- The TissueNet v.2 database: A quantitative view of protein-protein interactions across human tissues. [PMID: 27899616]
Omer Basha, Ruth Barshir, Moran Sharon, Eugene Lerman, Binyamin F Kirson, Idan Hekselman, Esti Yeger-Lotem
Nucleic acids research 2017:45(D1)
0 Citations (Google Scholar as of 2017-02-16)
Abstract: Knowledge of the molecular interactions of human proteins within tissues is important for identifying their tissue-specific roles and for shedding light on tissue phenotypes. However, many protein-protein interactions (PPIs) have no tissue-contexts. The TissueNet database bridges this gap by associating experimentally-identified PPIs with human tissues that were shown to express both pair-mates. Users can select a protein and a tissue, and obtain a network view of the query protein and its tissue-associated PPIs. TissueNet v.2 is an updated version of the TissueNet database previously featured in NAR. It includes over 40 human tissues profiled via RNA-sequencing or protein-based assays. Users can select their preferred expression data source and interactively set the expression threshold for determining tissue-association. The output of TissueNet v.2 emphasizes qualitative and quantitative features of query proteins and their PPIs. The tissue-specificity view highlights tissue-specific and globally-expressed proteins, and the quantitative view highlights proteins that were differentially expressed in the selected tissue relative to all other tissues. Together, these views allow users to quickly assess the unique versus global functionality of query proteins. Thus, TissueNet v.2 offers an extensive, quantitative and user-friendly interface to study the roles of human proteins across tissues. TissueNet v.2 is available at http://netbio.bgu.ac.il/tissuenet. © The Author(s) 2016. Published by Oxford University Press on behalf of Nucleic Acids Research.
- Comparative analysis of human tissue interactomes reveals factors leading to tissue-specific manifestation of hereditary diseases. [PMID: 24921629]
Ruth Barshir, Omer Shwartz, Ilan Y Smoly, Esti Yeger-Lotem
PLoS computational biology 2014:10(6)
19 Citations (Google Scholar as of 2017-02-16)
Abstract: An open question in human genetics is what underlies the tissue-specific manifestation of hereditary diseases, which are caused by genomic aberrations that are present in cells across the human body. Here we analyzed this phenomenon for over 300 hereditary diseases by using comparative network analysis. We created an extensive resource of protein expression and interactions in 16 main human tissues, by integrating recent data of gene and protein expression across tissues with data of protein-protein interactions (PPIs). The resulting tissue interaction networks (interactomes) shared a large fraction of their proteins and PPIs, and only a small fraction of them were tissue-specific. Applying this resource to hereditary diseases, we first show that most of the disease-causing genes are widely expressed across tissues, yet, enigmatically, cause disease phenotypes in few tissues only. Upon testing for factors that could lead to tissue-specific vulnerability, we find that disease-causing genes tend to have elevated transcript levels and increased number of tissue-specific PPIs in their disease tissues compared to unaffected tissues. We demonstrate through several examples that these tissue-specific PPIs can highlight disease mechanisms, and thus, owing to their small number, provide a powerful filter for interrogating disease etiologies. As two thirds of the hereditary diseases are associated with these factors, comparative tissue analysis offers a meaningful and efficient framework for enhancing the understanding of the molecular basis of hereditary diseases.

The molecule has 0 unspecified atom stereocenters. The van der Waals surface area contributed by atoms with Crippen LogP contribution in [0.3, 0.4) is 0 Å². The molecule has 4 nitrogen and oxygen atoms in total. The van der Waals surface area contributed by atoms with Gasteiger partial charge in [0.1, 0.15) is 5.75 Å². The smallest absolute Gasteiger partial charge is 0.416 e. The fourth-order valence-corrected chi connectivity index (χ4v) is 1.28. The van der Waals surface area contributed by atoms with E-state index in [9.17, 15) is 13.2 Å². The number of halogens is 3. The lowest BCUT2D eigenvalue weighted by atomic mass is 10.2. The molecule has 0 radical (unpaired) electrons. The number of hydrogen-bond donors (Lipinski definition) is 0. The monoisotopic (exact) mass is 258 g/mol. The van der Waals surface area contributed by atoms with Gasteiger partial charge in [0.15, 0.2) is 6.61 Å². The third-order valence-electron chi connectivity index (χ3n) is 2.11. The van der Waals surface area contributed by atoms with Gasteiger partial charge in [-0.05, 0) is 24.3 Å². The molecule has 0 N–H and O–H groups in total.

- The TissueNet database of human tissue protein-protein interactions. [PMID: 23193266]
Ruth Barshir, Omer Basha, Amir Eluk, Ilan Y Smoly, Alexander Lan, Esti Yeger-Lotem
Nucleic acids research 2013:41(Database issue)
34 Citations (Google Scholar as of 2017-02-16)
Abstract: Knowledge of protein-protein interactions (PPIs) is important for identifying the functions of proteins and the processes they are involved in. Although data of human PPIs are easily accessible through several public databases, these databases do not specify the human tissues in which these PPIs take place. The TissueNet database of human tissue PPIs (http://netbio.bgu.ac.il/tissuenet/) associates each interaction with human tissues that express both pair mates. This was achieved by integrating current data of experimentally detected PPIs with extensive data of gene and protein expression across 16 main human tissues. Users can query TissueNet using a protein and retrieve its PPI partners per tissue, or using a PPI and retrieve the tissues expressing both pair mates. The graphical representation of the output highlights tissue-specific and tissue-wide PPIs. Thus, TissueNet provides a unique platform for assessing the roles of human proteins and their interactions across tissues.